Taking the ore value at $20 a ton, and allowing for cost of $1 a ton for mining and milling, we have a net profit of $19 per ton, which on 240 tons amounts to $4,560 per day. But to be conservative again, we will ignore our proven values, and figure that the ore nets us only $10 a ton. Then, on our conservative daily production of 240 tons we have conservative daily Net Profits of $2,400.
There are 365 days in a year, and at this rate our total annual net profits would amount to $876,000. But we must allow for occasional delays and a break-down now and then; so we will figure on only 300 ·days operations – which computation shows a total annual Net Profit of no less than $720,000, or just 36 per cent. in earnings on our full capitalization, to be paid out in dividends.
This, remember, is after making ample allowances. We have under-estimated the crushing power of the mill, we have under-estimated the value of the ore, we have under-estimated the number of working days in the year. And, more than this, we have figured on a mill of only forty stamps.
Now, on some properties a forty-stamp mill is about the limit that can be worked advantageously. Because on such properties the narrowness of the vein limits the number of men that can be employed in the workings. But on our property no such conditions exist. The entire property itself is a single, mammoth vein, if you please to look at it that way, and, as we have said before, thousands of tons of the ore can be actually quarried. Hence almost any number of miners can be employed in the work of getting out the ore for treatment, and so there is really no limit, comparatively speaking, to the mill capacity.
As the work of development progresses, therefore, more stamps will be added, and the Company’s net returns correspondingly increased. A 100-stamp mill, operated in accordance with the above conservative figures will pay annual dividends of 90 per cent. on the par value of the Company’s stock, or 7 1/2 per cent. monthly.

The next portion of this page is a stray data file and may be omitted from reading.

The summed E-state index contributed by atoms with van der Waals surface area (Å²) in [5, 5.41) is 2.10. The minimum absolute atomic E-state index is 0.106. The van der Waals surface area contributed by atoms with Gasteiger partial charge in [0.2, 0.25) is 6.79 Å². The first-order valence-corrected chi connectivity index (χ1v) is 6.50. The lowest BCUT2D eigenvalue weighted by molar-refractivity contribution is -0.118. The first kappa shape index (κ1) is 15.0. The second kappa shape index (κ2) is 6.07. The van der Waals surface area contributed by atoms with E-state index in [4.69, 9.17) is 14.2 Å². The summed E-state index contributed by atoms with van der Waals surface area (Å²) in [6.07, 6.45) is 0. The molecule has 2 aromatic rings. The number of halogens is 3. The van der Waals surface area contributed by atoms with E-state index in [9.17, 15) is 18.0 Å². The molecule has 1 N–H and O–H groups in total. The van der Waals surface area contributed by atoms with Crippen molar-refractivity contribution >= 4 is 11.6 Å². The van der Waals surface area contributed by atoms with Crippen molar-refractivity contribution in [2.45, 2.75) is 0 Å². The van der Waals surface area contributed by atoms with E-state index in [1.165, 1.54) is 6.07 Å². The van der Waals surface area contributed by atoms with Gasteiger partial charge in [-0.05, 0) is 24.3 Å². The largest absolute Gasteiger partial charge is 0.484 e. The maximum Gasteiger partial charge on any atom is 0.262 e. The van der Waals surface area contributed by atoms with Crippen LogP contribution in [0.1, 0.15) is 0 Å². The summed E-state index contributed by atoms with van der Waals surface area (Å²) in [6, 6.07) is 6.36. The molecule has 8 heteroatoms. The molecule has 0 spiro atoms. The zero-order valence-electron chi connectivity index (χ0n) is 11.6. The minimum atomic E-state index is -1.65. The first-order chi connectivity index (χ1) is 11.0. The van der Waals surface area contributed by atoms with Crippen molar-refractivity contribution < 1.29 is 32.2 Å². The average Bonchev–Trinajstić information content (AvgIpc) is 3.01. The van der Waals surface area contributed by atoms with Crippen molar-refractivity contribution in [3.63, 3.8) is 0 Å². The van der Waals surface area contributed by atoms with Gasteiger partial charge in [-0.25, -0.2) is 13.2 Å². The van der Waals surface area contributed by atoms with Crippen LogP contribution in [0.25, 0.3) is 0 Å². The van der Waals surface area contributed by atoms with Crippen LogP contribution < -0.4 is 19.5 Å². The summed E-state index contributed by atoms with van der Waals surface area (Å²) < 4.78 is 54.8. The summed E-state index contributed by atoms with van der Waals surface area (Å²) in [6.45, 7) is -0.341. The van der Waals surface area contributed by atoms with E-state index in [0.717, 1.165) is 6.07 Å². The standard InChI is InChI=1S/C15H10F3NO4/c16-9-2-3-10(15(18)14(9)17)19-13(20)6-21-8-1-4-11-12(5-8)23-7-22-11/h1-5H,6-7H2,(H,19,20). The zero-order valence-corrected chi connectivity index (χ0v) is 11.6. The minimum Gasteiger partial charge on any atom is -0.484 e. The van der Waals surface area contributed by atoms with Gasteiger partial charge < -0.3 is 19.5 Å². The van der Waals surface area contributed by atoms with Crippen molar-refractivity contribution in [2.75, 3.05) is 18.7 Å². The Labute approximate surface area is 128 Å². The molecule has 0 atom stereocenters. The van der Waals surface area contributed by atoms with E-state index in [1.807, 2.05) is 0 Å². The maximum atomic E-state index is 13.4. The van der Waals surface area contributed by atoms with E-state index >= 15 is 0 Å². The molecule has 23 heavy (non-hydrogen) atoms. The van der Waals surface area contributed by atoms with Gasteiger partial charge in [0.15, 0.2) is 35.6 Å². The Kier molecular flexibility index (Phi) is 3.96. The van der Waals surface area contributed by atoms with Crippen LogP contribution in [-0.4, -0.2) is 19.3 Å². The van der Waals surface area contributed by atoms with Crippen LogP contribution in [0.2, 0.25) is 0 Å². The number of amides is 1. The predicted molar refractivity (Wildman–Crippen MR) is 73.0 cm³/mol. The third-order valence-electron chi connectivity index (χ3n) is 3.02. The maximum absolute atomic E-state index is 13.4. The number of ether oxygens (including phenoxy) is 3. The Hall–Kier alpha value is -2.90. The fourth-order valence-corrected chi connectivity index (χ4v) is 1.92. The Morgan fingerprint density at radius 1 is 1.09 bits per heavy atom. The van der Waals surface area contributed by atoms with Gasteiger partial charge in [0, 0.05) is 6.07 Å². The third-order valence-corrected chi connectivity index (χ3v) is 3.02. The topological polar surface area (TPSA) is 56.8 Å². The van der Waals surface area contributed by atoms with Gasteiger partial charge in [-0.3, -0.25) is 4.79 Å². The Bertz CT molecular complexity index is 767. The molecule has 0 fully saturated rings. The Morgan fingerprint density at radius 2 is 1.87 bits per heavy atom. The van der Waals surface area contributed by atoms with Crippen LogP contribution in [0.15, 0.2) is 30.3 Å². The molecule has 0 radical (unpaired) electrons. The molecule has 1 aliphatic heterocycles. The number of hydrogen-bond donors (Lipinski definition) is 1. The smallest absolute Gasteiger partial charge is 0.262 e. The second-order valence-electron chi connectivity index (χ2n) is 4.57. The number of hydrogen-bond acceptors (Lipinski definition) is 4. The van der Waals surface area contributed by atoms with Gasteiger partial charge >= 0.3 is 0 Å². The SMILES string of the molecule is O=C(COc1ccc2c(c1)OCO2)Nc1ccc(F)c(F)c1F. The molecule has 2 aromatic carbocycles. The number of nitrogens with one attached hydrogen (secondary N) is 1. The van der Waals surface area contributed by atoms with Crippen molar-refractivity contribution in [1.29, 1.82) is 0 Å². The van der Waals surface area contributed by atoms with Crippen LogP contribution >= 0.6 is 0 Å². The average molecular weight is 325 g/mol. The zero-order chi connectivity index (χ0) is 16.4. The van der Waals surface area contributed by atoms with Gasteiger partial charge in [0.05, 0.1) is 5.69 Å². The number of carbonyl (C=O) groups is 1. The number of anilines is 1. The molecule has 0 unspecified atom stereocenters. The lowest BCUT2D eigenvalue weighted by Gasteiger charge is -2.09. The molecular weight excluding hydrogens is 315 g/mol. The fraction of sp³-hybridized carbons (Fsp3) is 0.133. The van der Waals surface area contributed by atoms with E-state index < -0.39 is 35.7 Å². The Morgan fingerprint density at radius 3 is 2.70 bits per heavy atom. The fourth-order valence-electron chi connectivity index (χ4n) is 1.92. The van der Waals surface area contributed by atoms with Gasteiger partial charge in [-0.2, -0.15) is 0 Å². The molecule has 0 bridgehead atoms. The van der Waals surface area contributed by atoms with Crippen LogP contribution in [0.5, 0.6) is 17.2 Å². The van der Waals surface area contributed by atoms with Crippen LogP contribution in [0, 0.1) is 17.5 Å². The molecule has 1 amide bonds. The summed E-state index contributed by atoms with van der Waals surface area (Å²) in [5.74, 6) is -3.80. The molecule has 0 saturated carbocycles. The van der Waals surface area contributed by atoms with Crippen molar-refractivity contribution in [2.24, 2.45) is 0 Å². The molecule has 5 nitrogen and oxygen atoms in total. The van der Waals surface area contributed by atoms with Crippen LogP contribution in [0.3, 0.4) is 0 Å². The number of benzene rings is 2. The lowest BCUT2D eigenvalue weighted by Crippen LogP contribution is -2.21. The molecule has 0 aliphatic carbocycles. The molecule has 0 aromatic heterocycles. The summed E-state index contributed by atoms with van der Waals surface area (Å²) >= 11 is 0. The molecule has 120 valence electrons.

Again, we figure on a 40-stamp mill paying dividends of 36 per cent. on the par value of the stock. Then the actual return to the purchaser of these shares will be just as much GREATER than 36 per cent as the price he pays for his stock is under or lower than par – the par value being $1 per share. For instance, if you buy your stock at 20 cents a share, the return on your actual cash invested would be at the rate of 180 per cent. per annum. And if you buy it at 40 cents your returns would be at the rate of 90 per cent.
Company To Erect Mill.
A mill of at least 40-stamp capacity will be erected on the Company’s property at the earliest possible moment – and this means as soon as the road now being built into the heart of the district is completed. The work is under contract and is being rushed, and the road will probably be completed and in fair condition by fall of the present year. In the meantime the Company proposes to develop its properties and get the mill building ready, so that production on a large scale can be commenced as soon as the machinery is set up.
How To Obtain Stock.
To provide working capital for the full development of the mines and the purchase of necessary machinery, together with such buildings as are required, a portion of the Capital Stock of the Thunder Mountain Gold Mining Co. is hereby offered for public subscription.
The price will be advanced as development work progresses, and the right is reserved by the Company to reject any subscription in, whole or in part if, in the judgment of the Directors, such action is deemed wise and advantageous to the best interests of the Company and its stockholders. The Company also retains the privilege of withdrawing all stock from the market and terminating this offer absolutely at any time it may so desire, and without further notice.
Applications for stock should be made out on the Company’s Subscription Blank, and forwarded direct to the New York Office, accompanied by remittance in full if purchased on the cash payment plan, or by the stipulated first payment if purchased on the installment plan.
Points Of Interest.
The Thunder Mountain Gold Mining Co. is organized along practical lines, and for practical purposes. Its Board of Directors is composed of business men of high commercial and financial standing in their respective communities and the work at the mines is in charge of experienced mining men.